We find it apparent, not only from this, but from a study of the statute as a whole, that its draftsmanship leaves something to be desired, in part, perhaps, because of the scope of the problems. We affirm the district court, but we think the proper interpretation of the statute lies somewhere between an absolute, literal, application of its language and the unlimited meaning adopted by the Fourth Circuit.

The Gwaltney court found the key statutory language -- "is . . . in violation" -- ambiguous, and hence encompassing all past, as well as present, violations. The court reasoned that one "continues to be 'in violation' by having 'violated.' . . . The taint of a past violation is continuing." 791 F.2d at 309 (quoting Student Public Interest Research Group v. Monsanto Co., 600 F. Supp. 1474, 1476 (D.N.J. 1985)). For this it analogized the case of a taxpayer who underpaid one year, but did not the next, pointing out that, until he paid, he continued to be "in violation." We find the argument forced, and the analogy inapt. In the case of the taxpayer, the violation was the non-payment, and it, of course, continued until the obligation was met. A ceased improper discharge does not "continue." Moreover, the "violation" defined by the statute is not the non-payment of the penalty.

Nor does the statute speak in terms of "taint." This might be arguable if it had read "is a violator," but "is . . . in violation" speaks in terms of activity. The clear import of section 505(a) is that citizens are empowered to seek injunctive relief against a polluter that "is in violation" of the Act, and that in connection with such an action the district court is authorized to award "any appropriate" civil penalties. With great respect to the Fourth Circuit, we find its conclusion of ambiguity unpersuasive, particularly when it would have been so easy for Congress to have said "has violated," instead of "is . . . in violation" if the former was its intention, and with the difference being so conspicuous.

We note, too, that "effluent standard or limitation," ante, is defined in section 505(f)(6) as a "permit or condition thereof issued under section 402 of this Act, which is in effect under this Act . . . ." (emphasis added), a clear use of the present. It is true that under section 505(f)(1)'s definition of "effluent standard or limitation" the incorporation of other sections by reference produces grammatical confusion, but, in sum, in speaking of any "discharge" not otherwise excepted, there is no retreat from the present tense.

This use does not seem inconsistent, historically, with the enforcement emphasis of the anti-pollution acts. The Clean Air Act, from which the Clean Water Act took the phrase "is . . . in violation," see 42 U.S.C. § 7604(a), provided for injunctive relief only. Alertness of concerned citizens, see § 505(g), n.1, ante, was of moment, but of secondary importance; even when, in enacting the Clean Water Act, Congress added penalties, such were to go to the government. There was no change in purpose. Rather, House and Senate Reports on the Clean Water Act characterize the addition of civil penalties as simply a modification of the citizen's action for injunction authorized under the Clean Air Act.2 Thus we cannot share the Gwaltney court's reliance upon the fact that if the words "is . . . in violation" require a showing of a violation at the time of suit, many past violations would be immune to citizens' suits. Some immunity was an originally contemplated circumstance; the court uncovered no unique lacunae. No amount of discovering ambiguity in the quoted words can escape the fact that, with respect to alleged violations of permits, § 505(f)(6), ante, no action can lie for past violations unless the "permit . . . is in effect." This consistently corresponds with the reference to violations in the present tense; past permit violations are relevant to the extent that they cast light on the propriety of an injunction, no longer appropriate if there is no longer a permit.3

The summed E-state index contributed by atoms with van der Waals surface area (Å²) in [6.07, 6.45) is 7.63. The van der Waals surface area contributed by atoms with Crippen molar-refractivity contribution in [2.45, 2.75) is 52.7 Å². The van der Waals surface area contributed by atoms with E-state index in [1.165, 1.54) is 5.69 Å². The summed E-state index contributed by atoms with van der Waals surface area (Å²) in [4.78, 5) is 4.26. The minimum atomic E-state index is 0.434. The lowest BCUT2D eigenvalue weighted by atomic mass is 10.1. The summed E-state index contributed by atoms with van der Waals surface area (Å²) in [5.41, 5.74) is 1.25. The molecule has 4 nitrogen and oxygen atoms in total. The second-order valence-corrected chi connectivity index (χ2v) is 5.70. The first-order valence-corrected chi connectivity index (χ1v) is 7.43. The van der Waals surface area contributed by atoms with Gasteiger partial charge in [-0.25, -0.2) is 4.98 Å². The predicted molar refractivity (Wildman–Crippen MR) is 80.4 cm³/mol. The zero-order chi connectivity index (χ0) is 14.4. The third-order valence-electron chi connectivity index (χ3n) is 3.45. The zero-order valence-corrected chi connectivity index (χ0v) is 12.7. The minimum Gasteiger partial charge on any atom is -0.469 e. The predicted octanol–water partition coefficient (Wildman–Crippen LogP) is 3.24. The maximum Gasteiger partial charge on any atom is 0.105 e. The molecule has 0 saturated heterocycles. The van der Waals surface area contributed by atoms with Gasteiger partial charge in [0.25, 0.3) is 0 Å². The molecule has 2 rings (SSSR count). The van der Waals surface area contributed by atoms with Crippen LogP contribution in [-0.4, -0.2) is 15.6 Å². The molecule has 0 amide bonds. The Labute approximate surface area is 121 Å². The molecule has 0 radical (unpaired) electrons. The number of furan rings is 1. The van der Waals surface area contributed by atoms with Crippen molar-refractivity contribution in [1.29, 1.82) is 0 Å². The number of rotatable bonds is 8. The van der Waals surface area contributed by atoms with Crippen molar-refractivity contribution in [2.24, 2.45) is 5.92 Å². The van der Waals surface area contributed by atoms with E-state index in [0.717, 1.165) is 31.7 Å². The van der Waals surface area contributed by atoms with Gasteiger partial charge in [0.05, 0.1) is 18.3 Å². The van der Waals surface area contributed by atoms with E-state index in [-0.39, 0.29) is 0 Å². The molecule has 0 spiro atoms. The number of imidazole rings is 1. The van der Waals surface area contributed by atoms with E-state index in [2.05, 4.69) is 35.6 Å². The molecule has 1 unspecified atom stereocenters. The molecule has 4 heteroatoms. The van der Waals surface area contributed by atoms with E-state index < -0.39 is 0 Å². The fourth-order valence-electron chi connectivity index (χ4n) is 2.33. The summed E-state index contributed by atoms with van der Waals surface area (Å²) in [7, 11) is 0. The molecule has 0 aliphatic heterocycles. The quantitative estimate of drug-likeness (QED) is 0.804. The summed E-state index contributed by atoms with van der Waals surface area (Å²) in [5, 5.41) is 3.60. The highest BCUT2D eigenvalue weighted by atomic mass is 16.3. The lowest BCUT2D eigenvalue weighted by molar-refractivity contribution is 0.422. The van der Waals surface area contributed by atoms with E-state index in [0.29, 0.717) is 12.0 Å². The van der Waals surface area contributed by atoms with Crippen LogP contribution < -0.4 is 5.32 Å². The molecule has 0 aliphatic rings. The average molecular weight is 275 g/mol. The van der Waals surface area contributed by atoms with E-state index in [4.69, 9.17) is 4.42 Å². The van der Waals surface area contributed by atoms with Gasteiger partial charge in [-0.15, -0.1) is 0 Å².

There is, however, a more serious problem if the concept of a present violation requires proof of its occurring at the instant of suit. A violation may last only ten minutes. Moreover, section 505(b)(1)(A) requires a sixty-day notice before suit is brought, so that even a persistent violator may, temporarily, "clean up his act." We therefore think that the words "is in violation" should be sufficiently liberally construed to comport with the injunctive purpose of the Act -- conduct indicative of continuing or renewed violations justifying an injunction, as distinguished from matters over and apparently done with, that would not warrant one. We find this possible in the fact that the statutory phrase is not the three words we have heretofore considered, but is "is alleged to be in violation." It is far less of a stretch to interpret these words as applicable to a present continuing intent than to take the Gwaltney court's encompassing a single past act. We would give the full phrase the practical construction that is given to the $10,000 requirement for jurisdiction in a diversity case. There jurisdiction is not necessarily lost if, in the final analysis, a lesser sum is involved; a reasonably held allegation is sufficient. See St. Paul Mercury Indemnity Co. v. Red Cab Co., 303 U.S. 283, 288-89, 82 L. Ed. 845, 58 S. Ct. 586 (1938). We think the analogy excellent, and that the same construction is warranted, not only from the statutory wording, but also from its functional purpose. If a defendant's history of past violations is such that it is reasonable to believe that misconduct will continue, not only is it reasonable to allege a continuing violation, but this is precisely the showing that would induce a court to issue an injunction. See, e.g., SEC v. Bonastia, 614 F.2d 908, 912 (3d Cir. 1980). Such a construction corresponds both with the statutory language and with the statutory purpose.4